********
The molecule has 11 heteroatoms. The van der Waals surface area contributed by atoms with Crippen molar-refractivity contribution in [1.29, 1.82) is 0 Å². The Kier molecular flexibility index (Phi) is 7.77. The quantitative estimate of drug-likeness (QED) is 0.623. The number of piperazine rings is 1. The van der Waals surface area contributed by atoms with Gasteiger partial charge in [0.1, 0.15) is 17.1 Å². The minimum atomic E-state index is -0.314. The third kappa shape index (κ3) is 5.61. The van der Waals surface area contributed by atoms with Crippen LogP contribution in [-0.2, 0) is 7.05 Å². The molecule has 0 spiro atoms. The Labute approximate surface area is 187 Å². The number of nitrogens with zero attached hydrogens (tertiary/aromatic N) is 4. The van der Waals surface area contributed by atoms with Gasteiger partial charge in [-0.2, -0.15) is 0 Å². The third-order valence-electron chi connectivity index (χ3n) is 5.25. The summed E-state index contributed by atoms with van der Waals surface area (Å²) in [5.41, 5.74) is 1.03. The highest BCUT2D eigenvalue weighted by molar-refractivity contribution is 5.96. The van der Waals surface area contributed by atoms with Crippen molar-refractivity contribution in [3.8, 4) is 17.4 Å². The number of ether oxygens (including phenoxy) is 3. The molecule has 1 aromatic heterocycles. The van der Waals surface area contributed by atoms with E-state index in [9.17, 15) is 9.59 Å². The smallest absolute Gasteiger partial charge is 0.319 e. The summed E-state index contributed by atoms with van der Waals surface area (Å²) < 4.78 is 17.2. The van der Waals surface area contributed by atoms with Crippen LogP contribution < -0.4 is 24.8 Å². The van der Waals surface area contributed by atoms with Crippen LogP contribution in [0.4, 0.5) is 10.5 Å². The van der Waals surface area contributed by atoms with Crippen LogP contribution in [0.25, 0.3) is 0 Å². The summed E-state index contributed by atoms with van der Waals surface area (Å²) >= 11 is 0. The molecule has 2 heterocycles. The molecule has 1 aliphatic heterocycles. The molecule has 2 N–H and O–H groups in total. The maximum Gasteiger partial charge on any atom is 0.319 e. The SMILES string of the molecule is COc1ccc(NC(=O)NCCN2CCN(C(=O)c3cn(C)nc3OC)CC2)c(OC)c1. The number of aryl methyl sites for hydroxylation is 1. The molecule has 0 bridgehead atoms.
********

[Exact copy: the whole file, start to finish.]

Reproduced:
The molecule has 11 heteroatoms. The van der Waals surface area contributed by atoms with Crippen molar-refractivity contribution in [1.29, 1.82) is 0 Å². The Kier molecular flexibility index (Phi) is 7.77. The quantitative estimate of drug-likeness (QED) is 0.623. The number of piperazine rings is 1. The van der Waals surface area contributed by atoms with Gasteiger partial charge in [0.1, 0.15) is 17.1 Å². The minimum atomic E-state index is -0.314. The third kappa shape index (κ3) is 5.61. The van der Waals surface area contributed by atoms with Crippen LogP contribution in [-0.2, 0) is 7.05 Å². The molecule has 0 spiro atoms. The Labute approximate surface area is 187 Å². The number of nitrogens with zero attached hydrogens (tertiary/aromatic N) is 4. The van der Waals surface area contributed by atoms with Gasteiger partial charge in [-0.2, -0.15) is 0 Å². The third-order valence-electron chi connectivity index (χ3n) is 5.25. The summed E-state index contributed by atoms with van der Waals surface area (Å²) in [5.41, 5.74) is 1.03. The highest BCUT2D eigenvalue weighted by molar-refractivity contribution is 5.96. The van der Waals surface area contributed by atoms with Crippen molar-refractivity contribution in [3.8, 4) is 17.4 Å². The number of ether oxygens (including phenoxy) is 3. The molecule has 1 aromatic heterocycles. The van der Waals surface area contributed by atoms with E-state index in [9.17, 15) is 9.59 Å². The smallest absolute Gasteiger partial charge is 0.319 e. The summed E-state index contributed by atoms with van der Waals surface area (Å²) < 4.78 is 17.2. The van der Waals surface area contributed by atoms with Crippen LogP contribution < -0.4 is 24.8 Å². The van der Waals surface area contributed by atoms with Crippen LogP contribution in [0.4, 0.5) is 10.5 Å². The van der Waals surface area contributed by atoms with Crippen LogP contribution in [0.25, 0.3) is 0 Å². The summed E-state index contributed by atoms with van der Waals surface area (Å²) >= 11 is 0. The molecule has 2 heterocycles. The molecule has 1 aliphatic heterocycles. The molecule has 2 N–H and O–H groups in total. The maximum Gasteiger partial charge on any atom is 0.319 e. The SMILES string of the molecule is COc1ccc(NC(=O)NCCN2CCN(C(=O)c3cn(C)nc3OC)CC2)c(OC)c1. The number of aryl methyl sites for hydroxylation is 1. The molecule has 0 bridgehead atoms.